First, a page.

The last few years before World War II were arguably the most fascinating and creative in modern blackletter design. During those years, and as demonstrated with the grid-based Leather font, the geometric sans serif was influencing the blackletter forms, taking them away from their previous Jugendstil (Art Nouveau) hybridizations. Blackhaus is a digitization and elaborate expansion of a typeface called Kursachsen Auszeichnung, designed in 1937 by Peterpaul Weiss for the Schriftguss foundry in Dresden. This is one of very few designs from that time attempting to infuse more Bauhaus than Jugendstil into the Blackletter forms. This is why we used a concatenation of the words blackletter and Bauhaus to name this face.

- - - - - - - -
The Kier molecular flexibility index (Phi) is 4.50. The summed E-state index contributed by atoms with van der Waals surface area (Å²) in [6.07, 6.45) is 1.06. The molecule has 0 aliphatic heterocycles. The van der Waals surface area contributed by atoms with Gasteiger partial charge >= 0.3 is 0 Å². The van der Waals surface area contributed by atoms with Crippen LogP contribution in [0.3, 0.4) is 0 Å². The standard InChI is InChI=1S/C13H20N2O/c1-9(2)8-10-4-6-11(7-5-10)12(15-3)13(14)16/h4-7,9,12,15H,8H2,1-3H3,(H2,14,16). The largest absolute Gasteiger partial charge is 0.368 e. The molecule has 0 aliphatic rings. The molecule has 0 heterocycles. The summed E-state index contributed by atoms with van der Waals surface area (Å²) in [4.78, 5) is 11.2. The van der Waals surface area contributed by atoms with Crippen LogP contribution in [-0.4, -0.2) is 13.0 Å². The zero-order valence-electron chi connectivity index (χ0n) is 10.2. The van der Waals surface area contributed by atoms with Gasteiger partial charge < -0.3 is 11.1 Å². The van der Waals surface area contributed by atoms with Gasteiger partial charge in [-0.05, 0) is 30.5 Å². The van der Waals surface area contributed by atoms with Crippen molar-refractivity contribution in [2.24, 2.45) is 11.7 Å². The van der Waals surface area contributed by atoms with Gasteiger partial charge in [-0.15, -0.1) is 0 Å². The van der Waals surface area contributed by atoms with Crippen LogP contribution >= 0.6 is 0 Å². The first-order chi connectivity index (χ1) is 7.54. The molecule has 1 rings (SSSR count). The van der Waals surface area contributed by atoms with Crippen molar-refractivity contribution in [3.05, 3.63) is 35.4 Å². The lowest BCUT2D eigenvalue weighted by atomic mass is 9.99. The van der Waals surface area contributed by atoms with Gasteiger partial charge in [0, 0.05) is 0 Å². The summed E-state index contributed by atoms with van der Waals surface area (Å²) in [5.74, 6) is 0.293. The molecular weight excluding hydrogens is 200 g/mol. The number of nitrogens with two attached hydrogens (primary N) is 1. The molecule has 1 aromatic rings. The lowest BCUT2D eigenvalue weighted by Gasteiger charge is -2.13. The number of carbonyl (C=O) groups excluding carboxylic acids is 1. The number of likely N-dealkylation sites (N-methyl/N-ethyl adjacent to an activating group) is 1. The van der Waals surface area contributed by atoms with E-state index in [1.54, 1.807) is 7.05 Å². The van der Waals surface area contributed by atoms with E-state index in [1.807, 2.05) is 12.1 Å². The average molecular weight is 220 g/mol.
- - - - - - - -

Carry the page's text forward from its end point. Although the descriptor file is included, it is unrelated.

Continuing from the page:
The result of injecting Bauhaus elements into blackletter turned out to be a typeface that is very legible and usable in modern settings, while at the same time harking back to the historical forms of early printing.
The original 1937 design was just one typeface of basic letters and numbers. After digitizing and expanding it, we developed a lighter version, then added a few alternates to both weights. The Rough style came as a mechanically-grunged afterthought, due to current user demand for such treatment.
Having the flexibility of 2 weights and many alternates of a blackletter typeface is not a very common find in digital fonts. More specifically, having the flexibility of 2 weights and alternates of a 20th century blackletter typeface is almost unheard of in digital fonts. So the Blackhaus family can be quite useful and versatile in an imaginative designer's hands.